Singapore — Vietnam has turned toward the regional spot market to fill its appetite for gasoline as the country's refinery output fails to keep up with a sharp domestic demand recovery, industry sources told S&P Global Platts June 18.
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Since mid-May, at least three separate Vietnamese companies – Petrolimex, PV Oil, and Saigon Petro – were noted to have emerged in the spot market to seek at least 2.972 million barrels of gasoline for loading dates stretching late-May to mid-August, according to open tenders seen by Platts.
The most recent was Saigon Petro, which was seeking 195,500 barrels of 95 RON gasoline for delivery to Cat Lai Terminal in August. Saigon Petro's tender closes on June 26, Platts reported earlier.
Vietnam's increased gasoline import appetite could be attributed to both demand- and supply-side factors.
On the former, demand for gasoline has recovered strongly since the country eased restrictions in April, with driving activity returning to precoronavirus levels.
According to mobility data from technology firm Apple, driving activity is just 5% under baseline levels, akin to levels recorded in February, before the country underwent an extensive lockdown period to curb domestic coronavirus transmissions.
But while driving activity has reached near pre-COVID-19 levels, Vietnamese refineries have yet to raise output by the same extent.
"Nghi Son and Dung Quat [refineries] had cut their rates back in April. But with any refinery, the run rate increase can only be gradual," one Singapore based source said.
Both Nghi Son refinery and Dung Quat refineries were heard to be operating at levels just slightly above 100%, but the exact run rates could not be confirmed with the refineries themselves.
Moreover, both the country's refineries are set to undergo a period of maintenance works.
The 200,000 b/d Nghi Son Refinery is currently undergoing works at one of the plant's two residue hydrodesulphurization units, with the unit set to return online sometime in July. The 148,000 b/d Dung Quat refinery is set to undergo full maintenance works in August, after postponing the start date twice, Platts reported earlier.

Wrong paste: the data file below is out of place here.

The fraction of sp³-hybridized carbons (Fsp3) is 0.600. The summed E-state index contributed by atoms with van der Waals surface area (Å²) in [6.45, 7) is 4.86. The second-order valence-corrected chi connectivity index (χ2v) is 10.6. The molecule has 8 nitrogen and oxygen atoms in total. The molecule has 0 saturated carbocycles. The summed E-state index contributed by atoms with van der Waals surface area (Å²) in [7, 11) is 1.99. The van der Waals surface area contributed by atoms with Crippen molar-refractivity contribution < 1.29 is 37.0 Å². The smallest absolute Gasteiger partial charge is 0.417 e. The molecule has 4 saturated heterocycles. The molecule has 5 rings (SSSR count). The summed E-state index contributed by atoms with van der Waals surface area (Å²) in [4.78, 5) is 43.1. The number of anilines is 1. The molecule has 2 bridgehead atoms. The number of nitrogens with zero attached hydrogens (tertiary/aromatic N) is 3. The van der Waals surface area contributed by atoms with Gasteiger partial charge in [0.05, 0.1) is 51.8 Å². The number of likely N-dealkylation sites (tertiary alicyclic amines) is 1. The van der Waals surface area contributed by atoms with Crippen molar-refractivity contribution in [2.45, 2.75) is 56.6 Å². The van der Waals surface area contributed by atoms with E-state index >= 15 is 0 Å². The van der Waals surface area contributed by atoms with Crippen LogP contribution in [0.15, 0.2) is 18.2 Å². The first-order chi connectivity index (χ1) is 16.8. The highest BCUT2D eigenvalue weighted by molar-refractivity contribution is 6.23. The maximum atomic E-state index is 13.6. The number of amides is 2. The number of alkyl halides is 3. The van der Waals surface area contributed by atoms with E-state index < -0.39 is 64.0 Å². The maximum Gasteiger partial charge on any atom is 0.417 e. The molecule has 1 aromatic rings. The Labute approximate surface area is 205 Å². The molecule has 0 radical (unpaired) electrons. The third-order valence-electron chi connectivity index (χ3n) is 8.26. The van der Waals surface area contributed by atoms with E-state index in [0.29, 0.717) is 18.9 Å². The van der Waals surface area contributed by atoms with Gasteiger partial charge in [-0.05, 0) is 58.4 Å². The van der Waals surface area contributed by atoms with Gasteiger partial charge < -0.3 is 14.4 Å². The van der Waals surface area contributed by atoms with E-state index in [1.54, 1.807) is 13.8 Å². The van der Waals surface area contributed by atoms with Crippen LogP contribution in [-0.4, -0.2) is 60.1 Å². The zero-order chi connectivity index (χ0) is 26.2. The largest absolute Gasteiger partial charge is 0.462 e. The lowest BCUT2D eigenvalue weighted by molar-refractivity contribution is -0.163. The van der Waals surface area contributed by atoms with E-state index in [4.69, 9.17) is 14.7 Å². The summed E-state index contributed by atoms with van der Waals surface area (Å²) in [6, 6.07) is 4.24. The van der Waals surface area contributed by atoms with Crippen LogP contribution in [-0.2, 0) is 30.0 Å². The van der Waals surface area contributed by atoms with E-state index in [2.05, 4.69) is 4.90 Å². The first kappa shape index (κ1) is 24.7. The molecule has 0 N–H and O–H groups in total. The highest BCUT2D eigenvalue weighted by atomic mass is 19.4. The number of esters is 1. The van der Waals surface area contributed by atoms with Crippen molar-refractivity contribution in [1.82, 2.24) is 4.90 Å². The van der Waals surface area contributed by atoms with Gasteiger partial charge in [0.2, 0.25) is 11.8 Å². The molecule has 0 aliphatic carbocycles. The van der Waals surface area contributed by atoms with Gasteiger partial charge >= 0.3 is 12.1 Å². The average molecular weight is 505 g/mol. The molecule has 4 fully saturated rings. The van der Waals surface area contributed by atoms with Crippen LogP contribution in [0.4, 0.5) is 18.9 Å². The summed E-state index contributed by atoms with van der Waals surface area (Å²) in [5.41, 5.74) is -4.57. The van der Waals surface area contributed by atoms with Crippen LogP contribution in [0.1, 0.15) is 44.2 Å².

Jet, gasoil imports up
The uptick in gasoline demand has also been matched on the middle distillates front, with the country's appetite for jet fuel and diesel, in particular, also improving.
Asian middle distillate sources have said that firm regional demand for gasoil from Vietnam and other Asian countries has underpinned the strength seen in the Asian gasoil market in recent weeks, which has come even as supply constraints have tightened balances.
"Regional [gasoil] exports are down and Vietnam's demand for gasoil is strong," a Singapore-based gasoil trader said, adding that "gasoil supplies are not increasing but overall demand is getting more and more."
This was borne out with Vietnam's latest customs data showing that May gasoil imports sped to the highest level in seven months, as the country's requirement returned following the easing of coronavirus-related restrictions since April 23, Platts reported June 17.
Gasoil imports were registered at 342,921 mt in the second half of May, bringing total gasoil imports for the month at 568,609 mt, customs data showed. This marked a 42.12% jump from April. Market sources said the rise in Vietnam's gasoil imports may also be due to the replenishing of stocks after inflows of the middle distillate were halted earlier in the year due to high domestic stockpiles, coupled with severely battered demand brought about by the coronavirus pandemic.
Over on the codistillate jet fuel, Vietnam's customs data also showed a rise in jet fuel imports for May, with inflows rising 49.28% on the month at 49,190 mt. The slight improvement in demand was likely due to the country's aviation sector readying for a ramp-up in flights, given its plan to resume all domestic flights in June.
Jet fuel imports for May still hovered at below-average levels – historical data from Vietnam customs showed that imports of the aviation fuel averaged 170,897 mt/month in 2019. However, industry sources said inflows into Vietnam will likely continue to increase in the coming months, underpinned by a gradual recovery in the air travel sector.
Vietnam relies on imports to meet most of its jet fuel requirements as its domestic refineries focus on production of other transport fuels.